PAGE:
Minimal Surfaces

Minimal surfaces in Euclidean 3-space and higher dimensions. The surfaces with vanishing mean curvature H = 0 are called minimal surfaces. The mean curvature H of a smooth surface in R3 is the mean of the two principal curvature values. Locally, such surfaces are shaped like a saddle and minimize surface area.

Minimal surfaces appear in various mathematical disciplines like differential geometry, calculus of variations and partial differential equations, as well as in other sciences like crystallography and chemistry.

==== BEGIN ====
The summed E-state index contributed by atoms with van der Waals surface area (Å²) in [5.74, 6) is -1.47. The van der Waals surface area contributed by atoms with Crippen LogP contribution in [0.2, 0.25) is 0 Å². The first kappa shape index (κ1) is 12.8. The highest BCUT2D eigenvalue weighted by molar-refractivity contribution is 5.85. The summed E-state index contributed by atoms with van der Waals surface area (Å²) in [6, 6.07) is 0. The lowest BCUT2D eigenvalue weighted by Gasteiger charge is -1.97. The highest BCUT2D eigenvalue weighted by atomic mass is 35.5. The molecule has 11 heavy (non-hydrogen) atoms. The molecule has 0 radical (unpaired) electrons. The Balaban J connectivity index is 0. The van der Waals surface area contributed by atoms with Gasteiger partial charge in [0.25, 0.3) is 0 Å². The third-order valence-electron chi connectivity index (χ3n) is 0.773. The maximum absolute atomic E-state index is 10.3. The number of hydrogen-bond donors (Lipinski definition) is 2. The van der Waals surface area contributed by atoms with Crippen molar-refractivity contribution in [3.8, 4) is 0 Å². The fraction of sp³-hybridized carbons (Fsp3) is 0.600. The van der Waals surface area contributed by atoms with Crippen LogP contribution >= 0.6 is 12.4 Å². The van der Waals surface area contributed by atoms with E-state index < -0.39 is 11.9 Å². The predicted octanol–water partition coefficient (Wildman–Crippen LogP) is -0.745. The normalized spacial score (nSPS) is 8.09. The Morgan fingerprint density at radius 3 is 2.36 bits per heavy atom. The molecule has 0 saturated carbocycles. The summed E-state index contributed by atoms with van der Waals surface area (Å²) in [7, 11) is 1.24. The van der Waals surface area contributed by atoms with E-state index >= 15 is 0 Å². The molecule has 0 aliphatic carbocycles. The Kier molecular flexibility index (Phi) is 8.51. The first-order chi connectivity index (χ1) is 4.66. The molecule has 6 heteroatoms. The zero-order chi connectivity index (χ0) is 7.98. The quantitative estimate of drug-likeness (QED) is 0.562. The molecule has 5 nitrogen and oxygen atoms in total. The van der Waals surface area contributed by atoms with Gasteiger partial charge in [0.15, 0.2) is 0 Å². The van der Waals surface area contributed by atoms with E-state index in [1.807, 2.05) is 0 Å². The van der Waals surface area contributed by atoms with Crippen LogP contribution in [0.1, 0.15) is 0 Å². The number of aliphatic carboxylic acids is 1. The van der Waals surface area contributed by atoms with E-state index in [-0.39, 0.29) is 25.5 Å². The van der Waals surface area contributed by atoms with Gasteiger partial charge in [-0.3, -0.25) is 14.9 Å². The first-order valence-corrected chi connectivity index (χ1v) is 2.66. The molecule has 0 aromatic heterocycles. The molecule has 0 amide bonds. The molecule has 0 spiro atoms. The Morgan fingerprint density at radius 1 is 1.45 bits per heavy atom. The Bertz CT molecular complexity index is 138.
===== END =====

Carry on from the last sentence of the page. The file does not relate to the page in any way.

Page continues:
1. U. Dierkes, S. Hildebrandt, A. Küster, O. Wohlrab: Minimal Surfaces I+II, Grundlehren der Mathematik, Springer Verlag (1992).
  2. J.C.C. Nitsche: Lectures on Minimal Surfaces I, Cambridge University Press (1989).
  3. Robert Osserman: A Survey of Minimal Surfaces, Dover Publications New York (1986).

Technical Note

As a guide, meshes should have no holes, no degenerate triangles and elements, no duplicate vertices. Surfaces should have meshes with an adjacency relation.